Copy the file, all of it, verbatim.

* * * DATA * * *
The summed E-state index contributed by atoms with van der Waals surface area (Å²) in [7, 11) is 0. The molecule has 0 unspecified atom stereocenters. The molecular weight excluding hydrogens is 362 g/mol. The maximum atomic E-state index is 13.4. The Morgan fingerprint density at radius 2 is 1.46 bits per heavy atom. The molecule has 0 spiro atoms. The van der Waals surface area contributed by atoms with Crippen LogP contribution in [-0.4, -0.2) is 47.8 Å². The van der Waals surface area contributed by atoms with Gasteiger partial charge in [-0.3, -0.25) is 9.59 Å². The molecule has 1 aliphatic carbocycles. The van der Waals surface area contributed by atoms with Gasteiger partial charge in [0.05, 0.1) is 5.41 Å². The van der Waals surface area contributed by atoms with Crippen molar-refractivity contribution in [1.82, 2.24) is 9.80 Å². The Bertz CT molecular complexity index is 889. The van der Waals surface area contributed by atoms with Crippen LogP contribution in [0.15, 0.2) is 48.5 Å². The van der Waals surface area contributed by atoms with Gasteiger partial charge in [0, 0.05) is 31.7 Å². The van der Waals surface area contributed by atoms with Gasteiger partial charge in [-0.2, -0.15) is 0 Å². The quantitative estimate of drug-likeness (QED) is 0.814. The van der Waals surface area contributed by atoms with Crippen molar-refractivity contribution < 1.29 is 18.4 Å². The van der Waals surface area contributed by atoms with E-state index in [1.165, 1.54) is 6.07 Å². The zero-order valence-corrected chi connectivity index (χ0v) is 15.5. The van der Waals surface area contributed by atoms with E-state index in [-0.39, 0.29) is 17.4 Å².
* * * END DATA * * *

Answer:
The summed E-state index contributed by atoms with van der Waals surface area (Å²) in [7, 11) is 0. The molecule has 0 unspecified atom stereocenters. The molecular weight excluding hydrogens is 362 g/mol. The maximum atomic E-state index is 13.4. The Morgan fingerprint density at radius 2 is 1.46 bits per heavy atom. The molecule has 0 spiro atoms. The van der Waals surface area contributed by atoms with Crippen LogP contribution in [-0.4, -0.2) is 47.8 Å². The van der Waals surface area contributed by atoms with Gasteiger partial charge in [-0.3, -0.25) is 9.59 Å². The molecule has 1 aliphatic carbocycles. The van der Waals surface area contributed by atoms with Gasteiger partial charge in [0.05, 0.1) is 5.41 Å². The van der Waals surface area contributed by atoms with Crippen molar-refractivity contribution in [1.82, 2.24) is 9.80 Å². The Bertz CT molecular complexity index is 889. The van der Waals surface area contributed by atoms with Crippen LogP contribution in [0.15, 0.2) is 48.5 Å². The van der Waals surface area contributed by atoms with Gasteiger partial charge in [0, 0.05) is 31.7 Å². The van der Waals surface area contributed by atoms with Gasteiger partial charge in [-0.2, -0.15) is 0 Å². The quantitative estimate of drug-likeness (QED) is 0.814. The van der Waals surface area contributed by atoms with Crippen molar-refractivity contribution < 1.29 is 18.4 Å². The van der Waals surface area contributed by atoms with E-state index in [1.165, 1.54) is 6.07 Å². The zero-order valence-corrected chi connectivity index (χ0v) is 15.5. The van der Waals surface area contributed by atoms with E-state index in [-0.39, 0.29) is 17.4 Å².